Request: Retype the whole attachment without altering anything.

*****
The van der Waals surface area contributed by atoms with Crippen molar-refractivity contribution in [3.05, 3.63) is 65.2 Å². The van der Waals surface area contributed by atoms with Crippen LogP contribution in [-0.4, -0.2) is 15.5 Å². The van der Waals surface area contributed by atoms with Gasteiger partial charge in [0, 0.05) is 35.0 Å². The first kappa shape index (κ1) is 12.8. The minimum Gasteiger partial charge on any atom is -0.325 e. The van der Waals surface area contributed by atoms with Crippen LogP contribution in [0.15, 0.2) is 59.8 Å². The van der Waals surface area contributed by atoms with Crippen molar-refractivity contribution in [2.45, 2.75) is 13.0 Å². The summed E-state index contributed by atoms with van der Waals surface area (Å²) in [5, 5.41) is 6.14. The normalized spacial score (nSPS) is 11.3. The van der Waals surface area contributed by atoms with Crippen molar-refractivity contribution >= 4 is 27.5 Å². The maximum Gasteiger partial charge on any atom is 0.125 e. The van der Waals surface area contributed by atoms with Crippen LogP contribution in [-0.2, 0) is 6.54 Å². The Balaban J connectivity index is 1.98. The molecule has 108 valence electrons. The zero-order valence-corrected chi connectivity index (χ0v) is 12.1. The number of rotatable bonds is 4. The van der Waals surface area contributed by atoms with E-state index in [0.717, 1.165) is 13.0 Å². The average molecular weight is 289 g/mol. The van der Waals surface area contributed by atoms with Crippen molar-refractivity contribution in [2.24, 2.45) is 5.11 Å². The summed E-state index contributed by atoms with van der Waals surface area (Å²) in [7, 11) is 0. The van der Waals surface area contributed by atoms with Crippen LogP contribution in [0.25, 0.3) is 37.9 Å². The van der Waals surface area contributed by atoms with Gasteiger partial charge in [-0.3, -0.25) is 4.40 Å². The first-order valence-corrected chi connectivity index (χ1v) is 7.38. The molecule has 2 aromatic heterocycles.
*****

The van der Waals surface area contributed by atoms with Crippen molar-refractivity contribution in [3.05, 3.63) is 65.2 Å². The van der Waals surface area contributed by atoms with Crippen LogP contribution in [-0.4, -0.2) is 15.5 Å². The van der Waals surface area contributed by atoms with Gasteiger partial charge in [0, 0.05) is 35.0 Å². The first kappa shape index (κ1) is 12.8. The minimum Gasteiger partial charge on any atom is -0.325 e. The van der Waals surface area contributed by atoms with Crippen LogP contribution in [0.15, 0.2) is 59.8 Å². The van der Waals surface area contributed by atoms with Crippen molar-refractivity contribution in [2.45, 2.75) is 13.0 Å². The summed E-state index contributed by atoms with van der Waals surface area (Å²) in [5, 5.41) is 6.14. The normalized spacial score (nSPS) is 11.3. The van der Waals surface area contributed by atoms with Crippen molar-refractivity contribution >= 4 is 27.5 Å². The maximum Gasteiger partial charge on any atom is 0.125 e. The van der Waals surface area contributed by atoms with Crippen LogP contribution in [-0.2, 0) is 6.54 Å². The Balaban J connectivity index is 1.98. The molecule has 108 valence electrons. The zero-order valence-corrected chi connectivity index (χ0v) is 12.1. The number of rotatable bonds is 4. The van der Waals surface area contributed by atoms with E-state index in [0.717, 1.165) is 13.0 Å². The average molecular weight is 289 g/mol. The van der Waals surface area contributed by atoms with Crippen molar-refractivity contribution in [2.24, 2.45) is 5.11 Å². The summed E-state index contributed by atoms with van der Waals surface area (Å²) in [7, 11) is 0. The van der Waals surface area contributed by atoms with Crippen LogP contribution in [0.25, 0.3) is 37.9 Å². The van der Waals surface area contributed by atoms with Gasteiger partial charge in [-0.3, -0.25) is 4.40 Å². The first-order valence-corrected chi connectivity index (χ1v) is 7.38. The molecule has 2 aromatic heterocycles.